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Monday 6/22: the pink page
I added a sliding switch to the pink page. When the use pulls the tab, a bee slides down the page as a flower rises up to meet it. Using interrupted conductive page strokes, as the bee slides down an LED on the bee blinks. So far this page is relatively simple since it only uses mechanical switches to either complete or break the connection to a battery. Using conductive paint, resistive paint, conductive fabrics, and copper tape to make circuitry is very different from the more traditional green fiberglass printed circuit board. For one, I find myself accidentally smearing the traces (and thus shorting the circuit!) as I wait for the conductive paint to dry.
Tuesday 6/23 - Thursday 6/24: visitors
The past few days our lab has had three visitors-- two undergraduate students and one graduate student-- from New Mexico. They were here to learn about the Lilypad Arduino and bring it back to their school, where they hold a summer camp to introduce young women to computing. Brianna and I helped while Dr. Buechley gave them a three-day workshop on how to give a Lilypad workshop. It was a lot of fun, since none of the students had any experience programming microcontrollers so whenever a new sensor or actuator was introduced, they were super excited!
The first day was a crash course in Arduino programming, which is based on Processing, which is in turn based on C. We also showed them various circuit components they could play with (LEDs, speakers, vibration motors, light sensors, temperature sensors, and numerous switches). The next day, they experimented with conductive materials (fabric and thread) and then designed and created a personal project. For example, the graduate student sewed a piano onto his T-shirt. On the last day, Dr. Buechley went through a series of common problems that may come up and how to resolve them.
In addition to helping out with this workshop, I finished up the pink pop-up page. The third component of the page is a series of flowers that rotate when a tab is pulled. As the flowers rotate, they also light up.
Friday 6/25: blue page brainstorm
I began working on the next pop-up page. My idea is to make a blue/night sky thesme and incorporate a resistive sensor. This particular sensor works by turning the user into a giant resistor. One end of the sensor (a piece of conductive fabric)is tied to ground and the other end (a separate piece of conductive fabric) is tied to an analog input. When a person touches both ends of the sensor simultaneously, the person acts like a large resistor connecting the input to ground. This causes the input signal to decrease. The harder the person presses on the sensors, the lower the input signal. I'm hoping to use this sensor to control a pop-up light and sound display.
Monday 6/28 - Tuesday 6/29: the blue page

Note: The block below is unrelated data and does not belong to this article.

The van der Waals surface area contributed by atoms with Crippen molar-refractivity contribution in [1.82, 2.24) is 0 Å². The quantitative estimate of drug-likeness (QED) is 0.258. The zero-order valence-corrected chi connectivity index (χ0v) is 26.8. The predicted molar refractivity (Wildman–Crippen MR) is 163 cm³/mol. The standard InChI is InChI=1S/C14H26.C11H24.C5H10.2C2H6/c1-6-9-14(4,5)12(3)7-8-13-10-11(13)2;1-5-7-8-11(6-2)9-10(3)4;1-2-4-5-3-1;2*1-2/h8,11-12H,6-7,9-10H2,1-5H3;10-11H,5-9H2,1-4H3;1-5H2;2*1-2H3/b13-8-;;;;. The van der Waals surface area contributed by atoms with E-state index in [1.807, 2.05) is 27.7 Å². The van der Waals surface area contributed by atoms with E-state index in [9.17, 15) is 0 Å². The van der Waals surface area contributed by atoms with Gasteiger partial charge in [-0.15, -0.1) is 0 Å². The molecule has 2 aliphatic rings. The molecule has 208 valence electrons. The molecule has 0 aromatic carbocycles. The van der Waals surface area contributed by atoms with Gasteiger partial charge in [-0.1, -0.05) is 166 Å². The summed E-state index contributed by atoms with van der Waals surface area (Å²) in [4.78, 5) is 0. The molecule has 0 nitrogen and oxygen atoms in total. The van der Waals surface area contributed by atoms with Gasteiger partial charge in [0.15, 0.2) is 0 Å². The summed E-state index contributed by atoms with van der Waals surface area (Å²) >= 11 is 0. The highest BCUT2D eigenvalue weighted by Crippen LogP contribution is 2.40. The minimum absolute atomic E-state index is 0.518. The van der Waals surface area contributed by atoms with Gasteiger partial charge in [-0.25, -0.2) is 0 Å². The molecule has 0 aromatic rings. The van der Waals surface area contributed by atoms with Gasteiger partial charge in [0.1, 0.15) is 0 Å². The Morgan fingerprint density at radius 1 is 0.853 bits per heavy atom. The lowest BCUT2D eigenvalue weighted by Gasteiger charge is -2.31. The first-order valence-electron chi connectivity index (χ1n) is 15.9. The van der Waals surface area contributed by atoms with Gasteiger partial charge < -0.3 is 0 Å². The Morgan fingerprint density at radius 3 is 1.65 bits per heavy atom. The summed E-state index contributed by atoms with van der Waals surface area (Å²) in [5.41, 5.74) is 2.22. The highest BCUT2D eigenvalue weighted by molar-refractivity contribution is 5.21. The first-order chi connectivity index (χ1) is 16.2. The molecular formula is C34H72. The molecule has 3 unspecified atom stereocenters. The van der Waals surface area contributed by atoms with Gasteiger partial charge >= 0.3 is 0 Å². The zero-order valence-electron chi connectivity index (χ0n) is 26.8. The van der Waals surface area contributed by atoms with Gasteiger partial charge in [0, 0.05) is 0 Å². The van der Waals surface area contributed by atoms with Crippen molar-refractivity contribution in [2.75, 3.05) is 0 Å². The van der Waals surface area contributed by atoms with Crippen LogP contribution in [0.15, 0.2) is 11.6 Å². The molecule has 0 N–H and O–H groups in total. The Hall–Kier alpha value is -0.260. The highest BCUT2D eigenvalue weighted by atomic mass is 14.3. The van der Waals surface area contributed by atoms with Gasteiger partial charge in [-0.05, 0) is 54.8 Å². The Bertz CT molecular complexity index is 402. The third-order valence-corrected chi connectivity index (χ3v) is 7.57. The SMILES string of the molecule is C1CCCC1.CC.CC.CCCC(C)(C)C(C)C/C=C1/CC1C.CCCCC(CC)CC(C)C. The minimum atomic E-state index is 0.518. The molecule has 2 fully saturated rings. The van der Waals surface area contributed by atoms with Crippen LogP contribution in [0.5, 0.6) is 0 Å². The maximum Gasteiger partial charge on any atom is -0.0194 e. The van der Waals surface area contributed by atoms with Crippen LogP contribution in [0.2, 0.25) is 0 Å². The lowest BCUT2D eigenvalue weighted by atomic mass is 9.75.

I've finally completed the blue page! This page was far more complicated than the pink page because I've had to use a magnetic arduino to control the interactions.
Unfortunately, when I was laying down the circuitry I didn't realize that the pin functionality of the paper arduino is different from the Lilypads that I've been used to. For example, one of the analog input pins had been fixed into a digital output pin. As a result, I spent a good deal of time scraping away conductive paint traces with an exacto-knife and then rerouting the circuit. This eventually led to a whole new mess of issues, though I'm happy to report that they have been mostly fixed. Right now the page works for the most part. However, sometimes the arduino loses contact with the page, which results in certain lights not blinking on.
In other news, we got a new laser cutter. This machine is enormous! But extremely powerful! Dr. Buechley showed us how to use it to engrave (or "raster") a page and then cut it. I wonder if it's possible to use this cutter to cut paper PCBs. Basically, we would coat a page with conductive paint and "engrave" away the portions that are not part of traces. Hopefully I'll get to try this out soon.
Wednesday 6/30 - Thursday 7/1: the green page
The next page I'm working on is an example of capacitive touch sensing. In this case, a person only needs to touch one place instead of connecting two ends of one sensor. The capacitive touch sensor works by reading the amount of charge on a piece of conductive material. This is done by sending alternating high and low signals to the sensing material through a very large resistor and timing how long it takes for the signal to travel from the output to the sensor. When a person touches the sensor, that person transfers charge to (or from) the conductive material, which changes the amount of time needed for the signal to reach the sensor.
The theme of the page will be green, and I'm hoping to make model venus fly-traps that close when a person touches the leaves. Unfortunately, this involves using the memory wire, so the effects may not be as dramatic as in the real plants. We'll see!